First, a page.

Atmospheric Chemistry and Global Change by Guy P. BrasseurAtmospheric Chemistry and Global Change by Guy P. Brasseur

Atmospheric Chemistry and Global Change

EditorGuy P. Brasseur, John J. Orlando, Geoffrey S. Tyndall

Hardcover | January 1, 1999

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Atmospheric Chemistry and Global Change presents an integrated examination of chemical processes in the atmosphere, focusing on global-scale problems and their role in the evolution of the Earth system. Taking a largely interdisciplinary approach, it features the collective efforts of a groupof scientists at the National Center for Atmospheric Research (NCAR), as well as other experts from several universities and national laboratories. Topics discussed include the fundamental physical, chemical, and biological processes that affect the atmospheric composition; the chemical mechanismsthat affect the production and the fate of important chemical compounds; and the techniques used to investigate the chemical processes in the atmosphere. The book concludes with discussions on global problems related to the atmosphere (stratospheric ozone depletion, changes in greenhouse gases, andglobal chemical pollution), the relationship between the atmosphere and the global climate, and the long-term chemical evolution of the atmosphere. Each chapter features a brief essay by a leader in the field and includes a large number of current references. Ideal for graduate courses inatmospheric chemistry and atmospheric science, Atmospheric Chemistry and Global Change also serves as an authoritative and practical reference for scientists studying the Earth's atmosphere. Support materials for the book are available via the website
Guy P. Brasseur, John J. Orlando, and Geoffrey S. Tyndall are all at National Center for Atmospheric Research, Colorado.
Title:Atmospheric Chemistry and Global ChangeFormat:HardcoverDimensions:688 pages, 7.28 × 10 × 1.5 inPublished:January 1, 1999Publisher:Oxford University Press

The following ISBNs are associated with this title:

ISBN - 10:0195105214

ISBN - 13:9780195105216

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Table of Contents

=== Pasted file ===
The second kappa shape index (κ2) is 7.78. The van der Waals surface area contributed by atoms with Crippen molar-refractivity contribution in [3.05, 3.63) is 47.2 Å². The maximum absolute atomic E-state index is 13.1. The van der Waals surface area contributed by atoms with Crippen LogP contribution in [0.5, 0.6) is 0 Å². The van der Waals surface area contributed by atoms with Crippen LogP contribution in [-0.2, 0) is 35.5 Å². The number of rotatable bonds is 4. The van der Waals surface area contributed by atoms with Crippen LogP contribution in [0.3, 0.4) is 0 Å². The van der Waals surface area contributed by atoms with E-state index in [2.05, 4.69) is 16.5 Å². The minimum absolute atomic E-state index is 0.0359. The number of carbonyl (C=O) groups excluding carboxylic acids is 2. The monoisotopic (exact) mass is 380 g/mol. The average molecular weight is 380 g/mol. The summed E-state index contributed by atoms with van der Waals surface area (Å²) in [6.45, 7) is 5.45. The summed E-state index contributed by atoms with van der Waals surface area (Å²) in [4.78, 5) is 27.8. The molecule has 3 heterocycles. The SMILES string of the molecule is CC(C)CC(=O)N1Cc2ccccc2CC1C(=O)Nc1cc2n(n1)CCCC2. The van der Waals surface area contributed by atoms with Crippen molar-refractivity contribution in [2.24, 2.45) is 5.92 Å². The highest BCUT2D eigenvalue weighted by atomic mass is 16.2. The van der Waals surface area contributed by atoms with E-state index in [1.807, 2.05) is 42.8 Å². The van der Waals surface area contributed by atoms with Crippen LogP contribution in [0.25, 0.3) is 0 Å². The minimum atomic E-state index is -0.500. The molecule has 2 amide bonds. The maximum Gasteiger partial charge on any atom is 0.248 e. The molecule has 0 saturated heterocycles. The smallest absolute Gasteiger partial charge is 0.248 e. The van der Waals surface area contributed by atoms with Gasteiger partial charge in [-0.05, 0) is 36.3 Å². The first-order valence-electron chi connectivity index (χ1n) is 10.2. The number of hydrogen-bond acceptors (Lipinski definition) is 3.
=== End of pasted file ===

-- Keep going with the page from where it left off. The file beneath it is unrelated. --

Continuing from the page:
PrefaceContributing AuthorsList of Frequently Used Symbols1. Atmospheric Chemistry and the Earth System1.1. Introduction1.2. The Earth SystemFurther ReadingRalph J. Cicerone: Essay: Atmospheric Chemistry and the Earth SystemPart 1: Fundamentals2. Atmospheric Dynamics and Transport2,1. Introduction2.2. The Governing Equations2.3. Constraints on Atmospheric Motion2.4. Zonal Means and Eddies2.5. Atmospheric Waves2.6. Tropospheric Circulation and Transport2.7. Stratospheric Circulation and Transport2.8. Stratosphere-Troposphere ExchangeFurther ReadingMichael McIntyre: Essay: Why Understand Dynamics -- And What Is "Understanding" Anyway?3. Chemical and Photochemical Processes3.1. Introduction3.2. Radiation3.3. Photophysical and Photochemical Processes3.4. Chemical Reactions3.5. Catalytic Cycles3.6. Role of Excited States3.7. Measurements of Rate Coefficients3.8. The Steady State Approximation3.9. Lifetimes in the AtmosphereFurther ReadingHarold Schiff: Essay: When Do We Know Enough about Atmospheric Chemistry?4. Aerosols and Clouds4.1. Introduction4.2. Overview of the Atmospheric Aerosol4.3. The Role of Clouds in Tropospheric Chemistry4.4. Single-Particle Physical Characteristics4.5. Gas-to-Particle Conversion4.6. Acid-Base Reactions of Aerosol Particles4.7. Removal Processes Associated with Aerosols4.8. Solubility of Gases in Droplets4.9. Mass Transfer Rates4.10. Aqueous ReactionFurther ReadingRichard Turco: Essay: Aerosols and Clouds: A Postscript5. Trace Gas Exchanges and Biogeochemical Cycles5.1. Introduction5.2. Surface Exchanges5.3. The Global Water Cycle5.4. The Global Carbon Cycle5.5. The Global Nitrogen Cycle5.6. The Global Sulfur Cycle5.7. HalogensFurther ReadingJames Lovelock: Essays: The View from OutsidePart 2: Chemical Families6. Hydrogen Compounds6.1. Importance of Atmospheric Hydrogen Compounds6.2. Scope and Definitions6.3. Sources of Hydrogen to the Atmosphere6.4. Chemistry of Hydrogen Species in the Middle Atmosphere6.5. Chemistry of Hydrogen Compounds in the Troposphere6.6. Concentrations of Hydrogen Compounds in the Stratosphere6.7. Concentrations of Hydrogen Compounds in the Troposphere6.8. SummaryFurther ReadingDieter Ehhalt: Essay: Hydrogen Compounds7. Nitrogen Compounds7.1. Importance of Atmospheric Odd Nitrogen7.2. Scope and Definitions7.3. The Role of Odd Nitrogen in the Stratosphere7.4. Odd Nitrogen in the "Contemporary" Stratosphere7.5. Odd Nitrogen in the Troposphere7.6. Experimental Summary of the Influence of Odd Nitrogen in the Continental Boundary Layer7.7. NO3 Chemistry7.8. Gaseous Acid and Particulate Nitrate Formation7.9 Chemistry of Organic Nitrates. Further ReadingIan Galbally: Essay: Time's Arrow8. Halogen Compounds8.1. Introduction8.2. Scope and Definitions8.3. Sources of Halogens8.4. Loss Processes of Halogen Source Gases8.5. Inorganic Chemistry of Halogen Species8.6. Controlling the Detrimental Effects of Halogens on the Atmosphere; Future OutlookFurther ReadingMario Molina: Essay: CFCs and Stratospheric Ozone Depletion9. Carbon-Containing Compounds9.1. 9.2. Scope and Definitions9.3. Atmospheric Photochemistry of Hydrocarbons9.4. Distribution of HydrocarbonsFurther ReadingHanwant Singh: Essay: Hydrocarbons10. Sulfur Compounds10.1. Introduction10.2. Scope and Definitions10.3. Sulfur Compounds10.4. Tropospheric Chemistry of Sulfur Compounds10.5. Measurements of Sulfur Gas Abundances and Distributions10.6. SO2 and Acid Precipitation10.7. Stratospheric Sulfur Chemistry10.8. Gas Phase Ionic Chemistry in the StatosphereFurther ReadingRobert J. Charlson: Essay: Sulfur, Aerosols, Clouds and RainPart 3: Tools11. Observational Methods: Instruments and Platforms11.1. Introduction11.2. Instrumentation for Constituent Measurements11.3. Flux Measurements11.4. Measurements of Atmospheric Radiation11.5. Instrumentation for Aerosol andrCloud Measurements11.6. Observing PlatformsFurther ReadingGerard Megie: Essay: From Individual Measurements to Scale Integration Strategies12. Modeling12.1. Introduction12.2. Model Equations12.3. Modeling Chemical Processes12.4. Modeling Atmospheric Transport12.5. Examples and Illustrations12.6. Modeling Global Budgets and Biogeochemical Cycles12.7. Data Assimilation12.8. Inverse Modeling12.9 Chemical-Transport Models in the Future. Further ReadingHenning Rodhe: Essay: How Complex Do Models Need to Be?Part 4: Ozone, Climate and Global Change13. Tropospheric Ozone13.1. Introduction13.2. Distribution and Trends13.3. Production and Loss of Ozone13.4. Major Uncertainties and Research NeedsFurther ReadingPaul Crutzen: Essay: Tropospheric Ozone14. Middle Atmospheric Ozone14.1. Introduction14.2. The Ozone Distribution14.3. Ozone Production14.4. Ozone Destruction14.5. Transport Effects14.6. Polar Ozone14.7. Ozone Peturbations14.8. Imapct of Ozone Depletion on UV RadiationFurther ReadingSusan Solomon: Essay: Ozone Depletion: From Pole to Pole15. Atmospheric Chemistry and Climate15.1. Introduction15.2. Radiation in the Atmosphere15.3. Natural Variations: Past Climates15.4. Impact of Anthropogenic Trace Gases on Climate15.5. Global Warming Potentials (GWPs)15.6. Radiative Effects of Aerosols15.7. Response of the Climate System to Radiative ForcingFurther ReadingStephen H. Schneider: Essay: Can Climate Models be Validated?16. Atmospheric Evolution and Global Perspective16.1. Introduction16.2. Atmospheric Evolution on Geological Timescales16.3. Human Influences on the Atmosphere16.4. Future Trends16.5. Global PerspectiveFurther ReadingDaniel L. Albritton: Essay: The Atmospheric Humankind: Our Related FuturesAppendicesA: Physical Constants and Other DataB: Units, Conversion Factors, and Multiplying PrefixesC: Atmospheric Parameters and Mixing Ratios of Chemical ConstituentsD: Chemical Species in the AtmosphereE: Rate Coefficients for Second-Order Gas Phase ReactionsF: Rate Coefficients for Association Gas Phase ReactionsG: Mass Accomidation CoefficientsH: Surface Reaction ProbabilityI: Atmospheric HumidityJ: Henry's Law CoefficientsK: Aqueous Equilibrium ConstantsL: Rate Coefficients for Aqueous Phase ReactionsM: Spectrum of Solar Extraterrestrial Actinic Flux (120-730 nm)N: Photolysis FrequenciesSample ProblemsReferencesIndex